How to Play Mother, May I?

The back of a little boy standing in a playground.
The back of a little boy standing in a playground. (Image: altrendo images/Stockbyte/Getty Images)

Mother, May I is an action game for kids. Although it's traditionally an outdoor game, you can also play it indoors at parties if you have a small group or a lot of space. Players must politely ask if they can move forward to reach the leader, or "Mother." The child who is "Mother" either has to direct moves to prevent players getting too close or has to hope that players forget to be polite.

Organize the Group

Pick one child to be leader, or "Mother." If you're playing with boys, they may prefer to be called "Father" or "Captain." This leader stands at one end of the playing space or room – typically, he has his back to the rest of the players but can face them if you prefer. The players stand in a line at the other end of the space or room. You want enough distance to make the game last more than a few moves but not so much that players can’t hear instructions or get bored if the game takes too long.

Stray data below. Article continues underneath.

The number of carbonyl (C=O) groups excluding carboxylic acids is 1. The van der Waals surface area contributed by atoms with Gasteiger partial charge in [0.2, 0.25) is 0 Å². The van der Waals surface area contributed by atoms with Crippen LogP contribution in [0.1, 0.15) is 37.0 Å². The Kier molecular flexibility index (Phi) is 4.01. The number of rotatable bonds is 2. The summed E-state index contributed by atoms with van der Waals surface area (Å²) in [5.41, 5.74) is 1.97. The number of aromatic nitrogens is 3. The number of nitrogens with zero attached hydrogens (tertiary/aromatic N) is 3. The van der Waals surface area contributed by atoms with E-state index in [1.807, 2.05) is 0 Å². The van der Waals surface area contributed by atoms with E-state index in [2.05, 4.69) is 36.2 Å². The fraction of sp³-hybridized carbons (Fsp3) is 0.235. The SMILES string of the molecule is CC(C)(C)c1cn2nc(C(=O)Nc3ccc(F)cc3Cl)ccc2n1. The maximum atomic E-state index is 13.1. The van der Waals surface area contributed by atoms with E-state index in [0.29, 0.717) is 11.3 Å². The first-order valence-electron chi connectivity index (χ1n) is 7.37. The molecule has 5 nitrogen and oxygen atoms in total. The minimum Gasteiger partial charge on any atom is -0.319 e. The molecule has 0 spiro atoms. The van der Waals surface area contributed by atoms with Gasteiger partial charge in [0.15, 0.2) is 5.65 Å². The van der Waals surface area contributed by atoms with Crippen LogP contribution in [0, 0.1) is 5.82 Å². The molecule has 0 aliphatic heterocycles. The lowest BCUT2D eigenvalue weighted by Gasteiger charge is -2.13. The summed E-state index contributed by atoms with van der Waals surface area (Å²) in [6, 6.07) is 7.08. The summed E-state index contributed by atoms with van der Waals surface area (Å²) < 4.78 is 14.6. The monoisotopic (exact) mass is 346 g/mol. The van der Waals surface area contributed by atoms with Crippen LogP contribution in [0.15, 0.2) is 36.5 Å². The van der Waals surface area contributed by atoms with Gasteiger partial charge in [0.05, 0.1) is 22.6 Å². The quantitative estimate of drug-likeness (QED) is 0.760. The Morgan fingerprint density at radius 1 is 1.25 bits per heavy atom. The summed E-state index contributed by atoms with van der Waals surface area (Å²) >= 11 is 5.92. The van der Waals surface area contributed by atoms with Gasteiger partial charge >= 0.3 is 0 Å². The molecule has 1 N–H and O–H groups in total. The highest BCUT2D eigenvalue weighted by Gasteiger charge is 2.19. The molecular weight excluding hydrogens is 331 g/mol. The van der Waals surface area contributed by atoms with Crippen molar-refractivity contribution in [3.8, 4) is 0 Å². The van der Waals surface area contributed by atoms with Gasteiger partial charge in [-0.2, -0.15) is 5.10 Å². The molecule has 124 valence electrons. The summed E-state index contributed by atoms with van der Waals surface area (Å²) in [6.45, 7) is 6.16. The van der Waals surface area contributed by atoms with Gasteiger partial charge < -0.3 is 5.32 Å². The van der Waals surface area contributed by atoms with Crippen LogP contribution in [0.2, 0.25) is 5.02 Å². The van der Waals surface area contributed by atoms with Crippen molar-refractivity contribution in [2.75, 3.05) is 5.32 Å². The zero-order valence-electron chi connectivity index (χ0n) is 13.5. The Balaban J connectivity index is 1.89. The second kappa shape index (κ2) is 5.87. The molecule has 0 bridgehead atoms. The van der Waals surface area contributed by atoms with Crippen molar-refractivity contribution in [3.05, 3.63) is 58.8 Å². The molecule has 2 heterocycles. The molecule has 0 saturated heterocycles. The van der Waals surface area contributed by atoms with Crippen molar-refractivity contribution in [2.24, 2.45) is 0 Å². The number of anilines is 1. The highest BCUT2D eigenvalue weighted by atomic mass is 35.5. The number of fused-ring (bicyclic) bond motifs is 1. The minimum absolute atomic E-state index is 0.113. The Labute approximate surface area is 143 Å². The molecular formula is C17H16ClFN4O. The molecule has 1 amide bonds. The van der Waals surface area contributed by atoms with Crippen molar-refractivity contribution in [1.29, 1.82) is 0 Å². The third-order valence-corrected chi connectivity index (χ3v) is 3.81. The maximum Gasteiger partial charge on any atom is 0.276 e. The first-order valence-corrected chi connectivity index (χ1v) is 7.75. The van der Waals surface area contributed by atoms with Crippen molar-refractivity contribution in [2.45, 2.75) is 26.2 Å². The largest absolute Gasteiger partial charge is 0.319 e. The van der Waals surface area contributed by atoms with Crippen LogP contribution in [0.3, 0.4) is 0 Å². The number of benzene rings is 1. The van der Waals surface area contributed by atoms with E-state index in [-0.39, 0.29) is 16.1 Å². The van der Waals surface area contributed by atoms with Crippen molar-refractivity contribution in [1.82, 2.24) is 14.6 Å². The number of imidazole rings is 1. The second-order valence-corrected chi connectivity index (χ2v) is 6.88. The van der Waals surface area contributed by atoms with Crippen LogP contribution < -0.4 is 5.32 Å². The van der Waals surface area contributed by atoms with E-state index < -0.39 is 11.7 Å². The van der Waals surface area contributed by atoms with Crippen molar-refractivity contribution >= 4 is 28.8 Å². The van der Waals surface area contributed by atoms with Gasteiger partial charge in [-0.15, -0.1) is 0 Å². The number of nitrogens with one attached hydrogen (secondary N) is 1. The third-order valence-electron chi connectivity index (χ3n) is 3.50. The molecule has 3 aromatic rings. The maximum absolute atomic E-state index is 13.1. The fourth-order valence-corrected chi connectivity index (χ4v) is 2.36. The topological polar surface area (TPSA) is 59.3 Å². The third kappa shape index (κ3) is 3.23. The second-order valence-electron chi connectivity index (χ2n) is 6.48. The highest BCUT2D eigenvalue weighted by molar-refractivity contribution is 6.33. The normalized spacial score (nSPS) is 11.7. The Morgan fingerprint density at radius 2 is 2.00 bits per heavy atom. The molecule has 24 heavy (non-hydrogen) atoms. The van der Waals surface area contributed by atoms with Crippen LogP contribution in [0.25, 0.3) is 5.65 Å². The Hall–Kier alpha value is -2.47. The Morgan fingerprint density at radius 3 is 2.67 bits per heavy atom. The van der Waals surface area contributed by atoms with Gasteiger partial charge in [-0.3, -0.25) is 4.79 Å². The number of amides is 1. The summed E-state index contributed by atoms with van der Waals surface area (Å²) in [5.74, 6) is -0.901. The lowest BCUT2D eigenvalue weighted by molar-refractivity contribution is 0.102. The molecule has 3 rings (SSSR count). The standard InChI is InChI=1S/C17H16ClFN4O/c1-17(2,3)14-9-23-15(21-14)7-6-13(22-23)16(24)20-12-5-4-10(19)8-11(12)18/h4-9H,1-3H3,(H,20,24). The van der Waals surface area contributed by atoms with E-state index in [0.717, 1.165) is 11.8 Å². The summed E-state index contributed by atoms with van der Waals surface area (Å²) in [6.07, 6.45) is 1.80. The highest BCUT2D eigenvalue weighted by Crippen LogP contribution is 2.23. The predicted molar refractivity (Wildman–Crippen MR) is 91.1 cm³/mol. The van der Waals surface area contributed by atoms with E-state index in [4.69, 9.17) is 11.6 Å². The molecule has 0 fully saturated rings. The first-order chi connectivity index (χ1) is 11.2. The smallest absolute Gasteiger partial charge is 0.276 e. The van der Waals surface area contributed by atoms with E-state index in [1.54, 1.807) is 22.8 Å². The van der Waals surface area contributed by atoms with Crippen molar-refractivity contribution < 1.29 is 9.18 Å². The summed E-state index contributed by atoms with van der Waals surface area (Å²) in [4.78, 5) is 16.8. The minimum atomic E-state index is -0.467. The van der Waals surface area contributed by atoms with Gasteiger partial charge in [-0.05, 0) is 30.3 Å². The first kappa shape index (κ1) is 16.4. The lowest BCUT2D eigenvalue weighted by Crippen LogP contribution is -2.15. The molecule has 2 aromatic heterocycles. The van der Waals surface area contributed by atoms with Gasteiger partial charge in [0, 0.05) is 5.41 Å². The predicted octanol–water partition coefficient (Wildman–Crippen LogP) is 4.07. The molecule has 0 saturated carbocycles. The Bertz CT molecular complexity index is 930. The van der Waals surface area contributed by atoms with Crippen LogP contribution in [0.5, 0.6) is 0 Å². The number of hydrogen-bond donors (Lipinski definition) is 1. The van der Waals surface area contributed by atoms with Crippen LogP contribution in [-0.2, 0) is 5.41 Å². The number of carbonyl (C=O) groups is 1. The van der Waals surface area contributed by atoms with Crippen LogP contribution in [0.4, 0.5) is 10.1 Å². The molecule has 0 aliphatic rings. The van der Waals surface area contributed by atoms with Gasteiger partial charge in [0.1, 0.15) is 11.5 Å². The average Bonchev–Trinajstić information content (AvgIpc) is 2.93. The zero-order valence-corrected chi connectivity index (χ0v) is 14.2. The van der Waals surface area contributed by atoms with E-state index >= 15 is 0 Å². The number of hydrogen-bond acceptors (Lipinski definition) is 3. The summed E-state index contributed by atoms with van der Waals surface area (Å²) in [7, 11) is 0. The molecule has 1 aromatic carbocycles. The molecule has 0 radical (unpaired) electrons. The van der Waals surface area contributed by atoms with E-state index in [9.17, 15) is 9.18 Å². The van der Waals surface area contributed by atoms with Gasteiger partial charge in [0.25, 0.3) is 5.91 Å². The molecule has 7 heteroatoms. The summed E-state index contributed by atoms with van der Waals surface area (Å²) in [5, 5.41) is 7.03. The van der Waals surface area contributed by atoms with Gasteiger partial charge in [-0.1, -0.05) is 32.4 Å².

Playing the Game

Players take turns asking “Mother” if they can take an action to move forward. For example, they may ask if they can take so many baby steps, giant strides, bunny hops or frog jumps. They must preface any request with the words "Mother, may I?" -- for example, a player might say "Mother, may I take three giant strides?" Depending on your rules, "Mother" can allow, deny or modify requests. If players forget to say "Mother, may I?" at the beginning of their questions, they go back to the beginning and start over. The winner is the child who reaches "Mother" first -- she then becomes "Mother" for the next game.

The Role of "Mother"

The role of "Mother" depends on which game rules the group wants to play. In one version, "Mother" always gives permission for players to make requested moves, as long as they remember to ask correctly. Alternatively, he may allow some requests and not others, or may modify actions. For example, if a player asks to take two bunny hops, "Mother" could say no or tell the player to take three giant steps backwards instead. Some versions of the game give control to "Mother" who tells each player which action to take. They must then say "Mother, may I?" before doing what they're told. Again, if they don't say these words, they start over.

Mother, May We

Kids can also play a team version of the game, Mother, May We. Here, the group decides on the question and asks it. “Mother” has to try to reduce the number of players who advance by setting conditions to keep some in place. For example, if the group asks "Mother, may we take three steps forward?," she might answer "Yes, you may if you're wearing shorts" or "Yes, you may if you have brown eyes." This version works best if "Mother" faces away from the group.

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